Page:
9.3.2. Loading the Certicom ECC Module

Certicom's ECC module has a slightly different configuration process than the procedure for loading a general ECC module.
  1. Copy the third-party libraries to a common directory, like /usr/lib for 32-bit systems or /usr/lib64 for 64-bit systems.
    There are two library files for the Certicom ECC modules, libsbcpgse.so and libsbgse2.so.
  2. Cache the recent shared libraries.
  3. Install the instance, but do not go through the configuration wizard.
  4. Stop the instance.
    service instance_name stop
  5. The instance runs as the pkiuser user. As root, create a home directory for pkiuser.
    /usr/sbin/usermod --home /usr/share/pki/pkiuser pkiuser 
    cd /usr/share/pki
    mkdir pkiuser
    export HOME
  6. Open the subsystem's alias directory. For example:
    cd /var/lib/instance_name/alias
  7. Install the third-party module in the CA's security databases so it is available for the configuration.
    modutil -dbdir . -nocertdb -add certicom -libfile /usr/lib/libsbcpgse.so
    This creates a .certicom directory in the new pkiuser home directory.
  8. Certicom's ECC module includes an initpin file; copy this into the new pkiuser directory and give it execute permissions. For example:
    cp /tmp/initpin /usr/share/pki/pkiuser
    chmod +x initpin
  9. Run Certicom's initpin file from the /usr/share/pki/pkiuser directory. This first prompts for the directory to use for the Certicom token databases; use the pkiuser home directory, /usr/share/pki/pkiuser. This also prompts to set a password for the module, and then proceed with configuring the module.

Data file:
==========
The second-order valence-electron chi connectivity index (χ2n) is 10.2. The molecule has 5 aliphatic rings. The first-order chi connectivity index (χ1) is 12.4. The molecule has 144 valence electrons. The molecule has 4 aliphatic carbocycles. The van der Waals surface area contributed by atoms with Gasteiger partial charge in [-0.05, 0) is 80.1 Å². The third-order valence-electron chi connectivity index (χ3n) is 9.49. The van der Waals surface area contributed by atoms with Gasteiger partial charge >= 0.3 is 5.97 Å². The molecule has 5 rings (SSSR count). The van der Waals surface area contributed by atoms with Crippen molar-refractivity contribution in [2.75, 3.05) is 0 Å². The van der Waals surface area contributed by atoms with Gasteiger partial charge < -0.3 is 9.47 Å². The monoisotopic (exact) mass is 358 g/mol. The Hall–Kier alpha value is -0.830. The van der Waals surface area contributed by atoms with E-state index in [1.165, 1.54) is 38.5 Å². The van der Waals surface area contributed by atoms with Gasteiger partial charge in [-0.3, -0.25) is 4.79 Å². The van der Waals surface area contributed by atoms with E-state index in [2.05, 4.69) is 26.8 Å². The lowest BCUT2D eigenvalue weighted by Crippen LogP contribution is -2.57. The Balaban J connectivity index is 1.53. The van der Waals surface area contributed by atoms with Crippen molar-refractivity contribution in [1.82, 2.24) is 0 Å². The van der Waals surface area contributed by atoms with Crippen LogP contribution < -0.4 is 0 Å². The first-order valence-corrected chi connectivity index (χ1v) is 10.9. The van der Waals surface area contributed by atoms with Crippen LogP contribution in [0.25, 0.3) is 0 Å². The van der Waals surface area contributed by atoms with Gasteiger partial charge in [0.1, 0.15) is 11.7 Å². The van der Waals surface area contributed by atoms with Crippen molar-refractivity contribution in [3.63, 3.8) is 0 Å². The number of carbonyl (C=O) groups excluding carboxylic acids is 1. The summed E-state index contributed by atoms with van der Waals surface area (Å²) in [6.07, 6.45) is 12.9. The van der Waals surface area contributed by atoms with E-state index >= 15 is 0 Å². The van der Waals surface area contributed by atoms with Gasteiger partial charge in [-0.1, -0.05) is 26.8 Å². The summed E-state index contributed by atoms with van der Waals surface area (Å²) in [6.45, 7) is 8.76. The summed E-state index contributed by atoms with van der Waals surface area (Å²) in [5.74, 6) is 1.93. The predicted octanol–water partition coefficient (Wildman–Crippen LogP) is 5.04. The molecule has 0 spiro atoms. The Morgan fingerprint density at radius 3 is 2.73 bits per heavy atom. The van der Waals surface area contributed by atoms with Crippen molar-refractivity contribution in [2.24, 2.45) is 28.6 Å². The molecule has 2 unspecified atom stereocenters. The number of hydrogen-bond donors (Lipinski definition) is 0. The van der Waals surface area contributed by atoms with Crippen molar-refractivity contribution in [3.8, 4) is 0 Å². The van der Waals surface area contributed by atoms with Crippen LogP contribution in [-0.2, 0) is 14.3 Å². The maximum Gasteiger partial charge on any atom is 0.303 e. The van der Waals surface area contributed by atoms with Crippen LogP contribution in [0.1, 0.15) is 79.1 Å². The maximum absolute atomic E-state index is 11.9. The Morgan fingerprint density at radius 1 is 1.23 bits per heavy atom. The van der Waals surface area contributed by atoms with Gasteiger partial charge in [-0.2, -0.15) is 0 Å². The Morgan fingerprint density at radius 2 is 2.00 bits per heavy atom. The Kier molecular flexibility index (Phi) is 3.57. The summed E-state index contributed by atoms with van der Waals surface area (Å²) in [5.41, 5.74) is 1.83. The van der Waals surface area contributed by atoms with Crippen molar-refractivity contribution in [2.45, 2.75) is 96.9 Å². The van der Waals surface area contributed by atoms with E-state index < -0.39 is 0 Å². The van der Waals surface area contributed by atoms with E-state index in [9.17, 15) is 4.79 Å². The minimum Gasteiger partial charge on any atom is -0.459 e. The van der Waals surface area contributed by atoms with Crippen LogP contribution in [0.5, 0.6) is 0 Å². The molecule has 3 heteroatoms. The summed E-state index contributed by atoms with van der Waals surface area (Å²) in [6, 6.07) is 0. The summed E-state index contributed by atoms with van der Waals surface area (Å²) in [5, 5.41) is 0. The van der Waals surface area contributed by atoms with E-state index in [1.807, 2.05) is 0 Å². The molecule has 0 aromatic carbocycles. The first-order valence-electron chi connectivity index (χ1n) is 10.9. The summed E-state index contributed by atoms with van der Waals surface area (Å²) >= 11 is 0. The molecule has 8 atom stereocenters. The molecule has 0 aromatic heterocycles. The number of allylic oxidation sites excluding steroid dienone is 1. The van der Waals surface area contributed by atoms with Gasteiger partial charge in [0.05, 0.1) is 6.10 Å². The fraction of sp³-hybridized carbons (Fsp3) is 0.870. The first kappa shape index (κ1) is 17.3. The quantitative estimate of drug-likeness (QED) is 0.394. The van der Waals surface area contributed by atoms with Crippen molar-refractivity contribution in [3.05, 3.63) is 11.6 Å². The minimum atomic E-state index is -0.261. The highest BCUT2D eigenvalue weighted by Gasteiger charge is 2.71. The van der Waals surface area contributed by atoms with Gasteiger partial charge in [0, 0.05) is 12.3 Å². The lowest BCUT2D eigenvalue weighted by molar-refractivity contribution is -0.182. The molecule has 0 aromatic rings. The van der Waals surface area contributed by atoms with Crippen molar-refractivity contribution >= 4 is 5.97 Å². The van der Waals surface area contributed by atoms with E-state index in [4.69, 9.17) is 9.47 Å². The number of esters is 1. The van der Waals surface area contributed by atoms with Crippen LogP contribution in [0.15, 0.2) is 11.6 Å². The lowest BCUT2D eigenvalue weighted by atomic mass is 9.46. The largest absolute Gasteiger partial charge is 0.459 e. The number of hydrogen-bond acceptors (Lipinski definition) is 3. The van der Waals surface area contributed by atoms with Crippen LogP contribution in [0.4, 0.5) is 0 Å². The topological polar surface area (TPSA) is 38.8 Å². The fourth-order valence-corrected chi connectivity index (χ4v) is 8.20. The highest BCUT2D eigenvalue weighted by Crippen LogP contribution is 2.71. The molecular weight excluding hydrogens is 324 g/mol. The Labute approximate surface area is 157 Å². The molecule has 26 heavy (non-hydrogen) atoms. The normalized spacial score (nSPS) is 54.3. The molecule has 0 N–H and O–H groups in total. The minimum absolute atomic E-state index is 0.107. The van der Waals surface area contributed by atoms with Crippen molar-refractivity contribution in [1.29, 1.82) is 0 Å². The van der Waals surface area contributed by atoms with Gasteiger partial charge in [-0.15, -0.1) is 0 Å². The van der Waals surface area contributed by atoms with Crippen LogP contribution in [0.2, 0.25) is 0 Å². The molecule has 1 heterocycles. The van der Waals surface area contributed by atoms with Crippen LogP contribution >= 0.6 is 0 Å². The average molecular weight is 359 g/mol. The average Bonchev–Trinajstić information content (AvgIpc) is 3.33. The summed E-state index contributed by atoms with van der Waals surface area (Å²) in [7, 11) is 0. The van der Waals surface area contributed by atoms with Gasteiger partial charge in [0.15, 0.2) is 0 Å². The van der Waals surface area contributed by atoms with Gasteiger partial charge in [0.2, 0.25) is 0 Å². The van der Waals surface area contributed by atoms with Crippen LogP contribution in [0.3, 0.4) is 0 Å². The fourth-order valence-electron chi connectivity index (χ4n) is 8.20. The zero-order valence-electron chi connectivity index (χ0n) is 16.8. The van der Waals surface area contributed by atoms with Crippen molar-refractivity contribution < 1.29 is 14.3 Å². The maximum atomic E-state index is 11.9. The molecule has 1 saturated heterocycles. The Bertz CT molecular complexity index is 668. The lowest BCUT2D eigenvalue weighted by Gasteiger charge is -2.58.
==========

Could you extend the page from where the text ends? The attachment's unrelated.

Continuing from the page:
Please enter the directory where the token databases exist or will
       be created: /usr/share/pki/pkiuser
    Enter PIN:
    Confirm PIN:
    Security Builder API for PKCS #11 Samples
                     CryptoAes() success
                    CryptoArc4() success
                     CryptoDes() success
                      CryptoDh() success
                     CryptoDsa() success
                    CryptoEcdh() success
                   CryptoEcdsa() success
                   CryptoEcmqv() success
                CryptoPkcs1Enc() success
                CryptoPkcs1Sig() success
                  CryptoRsaEnc() success
                  CryptoRsaSig() success
                    CryptoSha1() success
                         Token() samples starting
    Slot info for Slot 0
    Desc: FIPS Generic Crypto Services V2.0.1d
    manufacturerID:  Certicom Corp.
    flags:           0x1
    hardwareVersion: 1.0
  10. Edit the pkiuser's home directory so that every file is owned by pkiuser.
    cd /usr/share/pki; chown -R pkiuser:pkiuser pkiuser
  11. List the Certicom ECC module to make sure it has been properly loaded. The module is in security databases in the subsystem's alias directory. For example:
    modutil -dbdir /var/lib/instance_name/alias -list certicom
  12. Add the password for the ECC token to the subsystem's password file. Escape any spaces or special characters in the name. For example:
    vim /etc/instance_name/password.conf
    hardware-Certicom\ FIPS\ Cert/Key\ Services=secret
    The hardware- prefix is required.
  13. Edit the instance configuration and add a line to require signature verification. In this file, spaces and special characters do not need to be escaped. For example: